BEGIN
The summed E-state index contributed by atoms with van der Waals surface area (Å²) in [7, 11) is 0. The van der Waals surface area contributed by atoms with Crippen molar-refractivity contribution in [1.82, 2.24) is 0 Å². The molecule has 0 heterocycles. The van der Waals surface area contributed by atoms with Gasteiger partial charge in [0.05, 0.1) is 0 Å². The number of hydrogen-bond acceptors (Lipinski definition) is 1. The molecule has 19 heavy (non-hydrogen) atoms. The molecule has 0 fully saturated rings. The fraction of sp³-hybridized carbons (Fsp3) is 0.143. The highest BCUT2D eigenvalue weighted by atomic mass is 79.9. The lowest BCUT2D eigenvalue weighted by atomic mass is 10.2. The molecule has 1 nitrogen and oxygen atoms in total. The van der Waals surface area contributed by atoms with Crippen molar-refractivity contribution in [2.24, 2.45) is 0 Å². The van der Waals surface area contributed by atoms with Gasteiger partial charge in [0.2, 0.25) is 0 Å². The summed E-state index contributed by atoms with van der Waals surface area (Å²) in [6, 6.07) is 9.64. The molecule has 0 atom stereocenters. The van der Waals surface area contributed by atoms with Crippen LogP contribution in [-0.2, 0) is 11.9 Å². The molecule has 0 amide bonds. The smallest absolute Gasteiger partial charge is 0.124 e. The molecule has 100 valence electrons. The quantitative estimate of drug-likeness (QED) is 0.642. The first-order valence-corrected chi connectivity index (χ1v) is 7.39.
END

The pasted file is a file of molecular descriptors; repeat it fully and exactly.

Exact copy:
The summed E-state index contributed by atoms with van der Waals surface area (Å²) in [7, 11) is 0. The van der Waals surface area contributed by atoms with Crippen molar-refractivity contribution in [1.82, 2.24) is 0 Å². The molecule has 0 heterocycles. The van der Waals surface area contributed by atoms with Gasteiger partial charge in [0.05, 0.1) is 0 Å². The number of hydrogen-bond acceptors (Lipinski definition) is 1. The molecule has 19 heavy (non-hydrogen) atoms. The molecule has 0 fully saturated rings. The fraction of sp³-hybridized carbons (Fsp3) is 0.143. The highest BCUT2D eigenvalue weighted by atomic mass is 79.9. The lowest BCUT2D eigenvalue weighted by atomic mass is 10.2. The molecule has 1 nitrogen and oxygen atoms in total. The van der Waals surface area contributed by atoms with Crippen molar-refractivity contribution in [2.24, 2.45) is 0 Å². The van der Waals surface area contributed by atoms with Gasteiger partial charge in [0.2, 0.25) is 0 Å². The summed E-state index contributed by atoms with van der Waals surface area (Å²) in [6, 6.07) is 9.64. The molecule has 0 atom stereocenters. The van der Waals surface area contributed by atoms with Crippen LogP contribution in [-0.2, 0) is 11.9 Å². The molecule has 0 amide bonds. The smallest absolute Gasteiger partial charge is 0.124 e. The molecule has 100 valence electrons. The quantitative estimate of drug-likeness (QED) is 0.642. The first-order valence-corrected chi connectivity index (χ1v) is 7.39.